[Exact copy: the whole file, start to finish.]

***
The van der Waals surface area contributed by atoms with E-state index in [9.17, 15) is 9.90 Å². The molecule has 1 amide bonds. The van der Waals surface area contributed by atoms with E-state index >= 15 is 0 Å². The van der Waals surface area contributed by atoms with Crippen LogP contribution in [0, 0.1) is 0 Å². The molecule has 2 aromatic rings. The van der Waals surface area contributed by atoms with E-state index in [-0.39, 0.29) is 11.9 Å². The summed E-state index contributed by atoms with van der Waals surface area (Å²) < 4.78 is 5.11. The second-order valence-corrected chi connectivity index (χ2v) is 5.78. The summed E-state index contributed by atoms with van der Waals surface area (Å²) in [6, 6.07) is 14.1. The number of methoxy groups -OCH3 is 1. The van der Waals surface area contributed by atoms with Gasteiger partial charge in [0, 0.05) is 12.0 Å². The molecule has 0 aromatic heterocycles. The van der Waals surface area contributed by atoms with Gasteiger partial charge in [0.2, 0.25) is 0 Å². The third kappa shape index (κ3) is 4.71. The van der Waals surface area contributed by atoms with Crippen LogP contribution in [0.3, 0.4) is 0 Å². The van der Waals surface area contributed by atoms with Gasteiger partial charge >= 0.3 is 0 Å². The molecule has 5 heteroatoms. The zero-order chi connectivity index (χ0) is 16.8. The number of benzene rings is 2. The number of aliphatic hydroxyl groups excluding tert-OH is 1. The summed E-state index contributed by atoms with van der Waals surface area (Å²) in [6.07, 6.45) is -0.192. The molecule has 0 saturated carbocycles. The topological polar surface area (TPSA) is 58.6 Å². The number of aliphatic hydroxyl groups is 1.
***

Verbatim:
The van der Waals surface area contributed by atoms with E-state index in [9.17, 15) is 9.90 Å². The molecule has 1 amide bonds. The van der Waals surface area contributed by atoms with E-state index >= 15 is 0 Å². The van der Waals surface area contributed by atoms with Crippen LogP contribution in [0, 0.1) is 0 Å². The molecule has 2 aromatic rings. The van der Waals surface area contributed by atoms with E-state index in [-0.39, 0.29) is 11.9 Å². The summed E-state index contributed by atoms with van der Waals surface area (Å²) < 4.78 is 5.11. The second-order valence-corrected chi connectivity index (χ2v) is 5.78. The summed E-state index contributed by atoms with van der Waals surface area (Å²) in [6, 6.07) is 14.1. The number of methoxy groups -OCH3 is 1. The van der Waals surface area contributed by atoms with Gasteiger partial charge in [0, 0.05) is 12.0 Å². The molecule has 0 aromatic heterocycles. The van der Waals surface area contributed by atoms with Gasteiger partial charge in [0.2, 0.25) is 0 Å². The third kappa shape index (κ3) is 4.71. The van der Waals surface area contributed by atoms with Crippen LogP contribution in [0.3, 0.4) is 0 Å². The van der Waals surface area contributed by atoms with Gasteiger partial charge >= 0.3 is 0 Å². The molecule has 5 heteroatoms. The zero-order chi connectivity index (χ0) is 16.8. The number of benzene rings is 2. The number of aliphatic hydroxyl groups excluding tert-OH is 1. The summed E-state index contributed by atoms with van der Waals surface area (Å²) in [6.07, 6.45) is -0.192. The molecule has 0 saturated carbocycles. The topological polar surface area (TPSA) is 58.6 Å². The number of aliphatic hydroxyl groups is 1.